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Female False Black Widows have been reported to live for up to six years (males live for a year to a year and a half), producing numerous offspring. These spiders have a total of eight eyes, arranged in two horizontal rows of four (a pattern typical of cobweb spiders in this family).

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It was neat to come across this creature, a spider which I’ve never seen before, and all I had to do was take a couple of steps out my front door!

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Spined Micrathena

If you’ve ever walked through a spider web in the woods, chances are it was a micrathena’s web. As an added “bonus” they tend to make their webs at face level.

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This is a small species, about 1/2 inch long, with a chunky abdomen with ten spines on it. The abdomen can vary in color, but is usually it is whitish, yellow, or brownish-black. Only female Spined Micrathenas build webs. Male are about half the size of females. They only have a couple of spines and a much flatter abdomen.

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To trap prey, this spider builgs her web between shrubs or small trees, three to seven feet off the ground. Insects that try to fly in between the trees don’t see the web and get caught.

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The female Spined Micrathena eats her web each evening and constructs a new web the following morning. I had one that is living in my front yard this past Summer, and she built each web in the same spot.

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In the daytime the spider hangs out in the center of her web, with her head pointing down. As soon as she feels the vibrations of prey trapped in her web, she runs to bite it. These spiders are slow and clums and many insects escape before they are caught.

Male Spined Micrathenas don’t build webs, though they do weave a “mating thread.” The male finds a female’s web, and weaves his mating thread onto her web. When he’s ready, he quickly runs out and mates with her. Males often do not survive the encounter.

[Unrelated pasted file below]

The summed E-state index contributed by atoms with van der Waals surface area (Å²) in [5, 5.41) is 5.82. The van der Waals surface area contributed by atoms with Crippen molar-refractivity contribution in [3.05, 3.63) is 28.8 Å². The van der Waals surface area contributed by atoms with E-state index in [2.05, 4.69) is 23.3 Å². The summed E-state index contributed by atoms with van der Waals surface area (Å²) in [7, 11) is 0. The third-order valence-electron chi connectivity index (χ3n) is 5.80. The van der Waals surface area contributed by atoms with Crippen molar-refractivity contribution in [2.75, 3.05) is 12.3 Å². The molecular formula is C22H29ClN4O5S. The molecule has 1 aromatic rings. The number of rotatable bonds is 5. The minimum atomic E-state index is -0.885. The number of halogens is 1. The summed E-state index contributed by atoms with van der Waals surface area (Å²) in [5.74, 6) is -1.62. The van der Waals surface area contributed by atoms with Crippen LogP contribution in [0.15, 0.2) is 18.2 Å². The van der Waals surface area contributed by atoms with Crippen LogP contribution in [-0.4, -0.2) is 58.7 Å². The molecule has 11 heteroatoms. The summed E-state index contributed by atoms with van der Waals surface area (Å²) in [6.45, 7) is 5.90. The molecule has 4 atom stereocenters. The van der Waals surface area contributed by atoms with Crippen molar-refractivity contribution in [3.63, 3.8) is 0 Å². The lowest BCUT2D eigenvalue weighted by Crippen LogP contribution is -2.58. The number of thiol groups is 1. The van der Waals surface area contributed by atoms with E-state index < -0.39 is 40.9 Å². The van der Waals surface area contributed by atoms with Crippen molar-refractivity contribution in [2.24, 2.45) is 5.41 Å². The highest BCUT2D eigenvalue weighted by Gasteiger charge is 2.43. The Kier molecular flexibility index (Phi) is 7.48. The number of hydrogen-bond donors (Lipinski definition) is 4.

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This is a small, yet very cool spider that I usually enjoy coming across (unless I walk face-first into one of their webs).

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Sowbug Killer

Even for someone who likes “creepy crawlies” this spider, also known as a Woodlouse Hunter, isn’t particularly attractive. This spider’s favorite meal is the sowbug, also known as pill bug, wood louse, or roly poly, depending on where you live. They are easy to identify as they typically have a red head and legs and ivory abdomen. Females are almost twice as large as males.

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This spider is an active hunter, but it does have a lair. Inside its hideout, the remains of previous meals can often be found. The Sowbug Killer not form webs to catch its food. Instead, it finds a prey item and uses its giant jaws to stab it in an ambush attack. Though scary looking, spider is not aggressive, and its venom isn’t particularly potent.

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I tend to find them under rocks, flower pots and logs – all places where sowbugs regularly occur. They are equally at home in urban, suburban and rural areas as are their favorite prey item (sow bugs). Sowbug Killers don’t mind living close to humans and are found mainly in urban gardens, fields and parks.

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They take about 18 months to mature and then may survive an additional year or two. Aside from looking a freeakishly spooky, this creature goes about doing exactly what it’s name implies – killing sowbugs.

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Hacklemesh Weaver

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Sometimes I find “wildlife” in my house, like this creature that turned up in my Living Room this week. Hacklemesh Weavers can live through the Winter and therefore are often found in households during cold weather.

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Outside, their irregular looking webs can be seen in bark and woodpiles and often have roughly the form of a funnel. This species is common in and around homes, but is also found living under rocks, logs and leaf litter. It prefers dark, relatively humid places.

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It is typical for this creature to have chevron-like lighter areas on its abdomen. Its legs are reddish to dark brown. It has eight eyes of relatively similar size, arranged in two horizontal rows of four.

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The Hacklemesh Weaver makes a special kind of silk. Instead of sticky strands, the silk is made of fine, woolly fibers that can entangle even the smallest prey. The spider feels the vibrations from the struggling victim and rushes out to capture it.

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In England, this arachnid is sometimes called the “Old Churchman” because it can be seen scurrying around on the walls and pews of old churches before rain storms.